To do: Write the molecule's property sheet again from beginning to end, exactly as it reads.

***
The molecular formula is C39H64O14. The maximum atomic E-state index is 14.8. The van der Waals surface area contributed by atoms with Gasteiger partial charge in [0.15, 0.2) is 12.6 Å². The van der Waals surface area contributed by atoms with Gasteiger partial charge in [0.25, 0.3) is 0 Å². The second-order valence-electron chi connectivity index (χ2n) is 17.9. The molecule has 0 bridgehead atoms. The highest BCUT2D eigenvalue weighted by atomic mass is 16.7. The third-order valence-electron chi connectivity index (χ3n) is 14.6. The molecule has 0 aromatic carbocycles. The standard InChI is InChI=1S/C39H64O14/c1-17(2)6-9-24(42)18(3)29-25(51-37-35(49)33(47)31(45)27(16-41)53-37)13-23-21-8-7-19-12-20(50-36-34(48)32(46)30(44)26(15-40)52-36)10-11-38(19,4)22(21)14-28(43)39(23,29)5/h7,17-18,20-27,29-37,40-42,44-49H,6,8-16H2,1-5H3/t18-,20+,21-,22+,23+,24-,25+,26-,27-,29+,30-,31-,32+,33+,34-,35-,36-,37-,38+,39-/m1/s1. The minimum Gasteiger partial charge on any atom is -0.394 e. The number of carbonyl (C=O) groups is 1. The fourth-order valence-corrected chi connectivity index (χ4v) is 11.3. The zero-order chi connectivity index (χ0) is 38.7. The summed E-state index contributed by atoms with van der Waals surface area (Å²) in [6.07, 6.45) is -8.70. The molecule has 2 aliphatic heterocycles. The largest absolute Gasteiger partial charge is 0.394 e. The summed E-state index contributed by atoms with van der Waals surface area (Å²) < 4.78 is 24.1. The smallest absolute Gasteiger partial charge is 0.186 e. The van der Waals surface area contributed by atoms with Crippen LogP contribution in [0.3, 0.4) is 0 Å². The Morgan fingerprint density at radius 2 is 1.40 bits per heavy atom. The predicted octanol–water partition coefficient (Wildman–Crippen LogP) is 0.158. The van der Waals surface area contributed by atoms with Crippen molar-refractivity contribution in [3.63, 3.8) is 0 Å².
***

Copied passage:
The molecular formula is C39H64O14. The maximum atomic E-state index is 14.8. The van der Waals surface area contributed by atoms with Gasteiger partial charge in [0.15, 0.2) is 12.6 Å². The van der Waals surface area contributed by atoms with Gasteiger partial charge in [0.25, 0.3) is 0 Å². The second-order valence-electron chi connectivity index (χ2n) is 17.9. The molecule has 0 bridgehead atoms. The highest BCUT2D eigenvalue weighted by atomic mass is 16.7. The third-order valence-electron chi connectivity index (χ3n) is 14.6. The molecule has 0 aromatic carbocycles. The standard InChI is InChI=1S/C39H64O14/c1-17(2)6-9-24(42)18(3)29-25(51-37-35(49)33(47)31(45)27(16-41)53-37)13-23-21-8-7-19-12-20(50-36-34(48)32(46)30(44)26(15-40)52-36)10-11-38(19,4)22(21)14-28(43)39(23,29)5/h7,17-18,20-27,29-37,40-42,44-49H,6,8-16H2,1-5H3/t18-,20+,21-,22+,23+,24-,25+,26-,27-,29+,30-,31-,32+,33+,34-,35-,36-,37-,38+,39-/m1/s1. The minimum Gasteiger partial charge on any atom is -0.394 e. The number of carbonyl (C=O) groups is 1. The fourth-order valence-corrected chi connectivity index (χ4v) is 11.3. The zero-order chi connectivity index (χ0) is 38.7. The summed E-state index contributed by atoms with van der Waals surface area (Å²) in [6.07, 6.45) is -8.70. The molecule has 2 aliphatic heterocycles. The largest absolute Gasteiger partial charge is 0.394 e. The summed E-state index contributed by atoms with van der Waals surface area (Å²) < 4.78 is 24.1. The smallest absolute Gasteiger partial charge is 0.186 e. The van der Waals surface area contributed by atoms with Crippen LogP contribution in [0.3, 0.4) is 0 Å². The Morgan fingerprint density at radius 2 is 1.40 bits per heavy atom. The predicted octanol–water partition coefficient (Wildman–Crippen LogP) is 0.158. The van der Waals surface area contributed by atoms with Crippen molar-refractivity contribution in [3.63, 3.8) is 0 Å².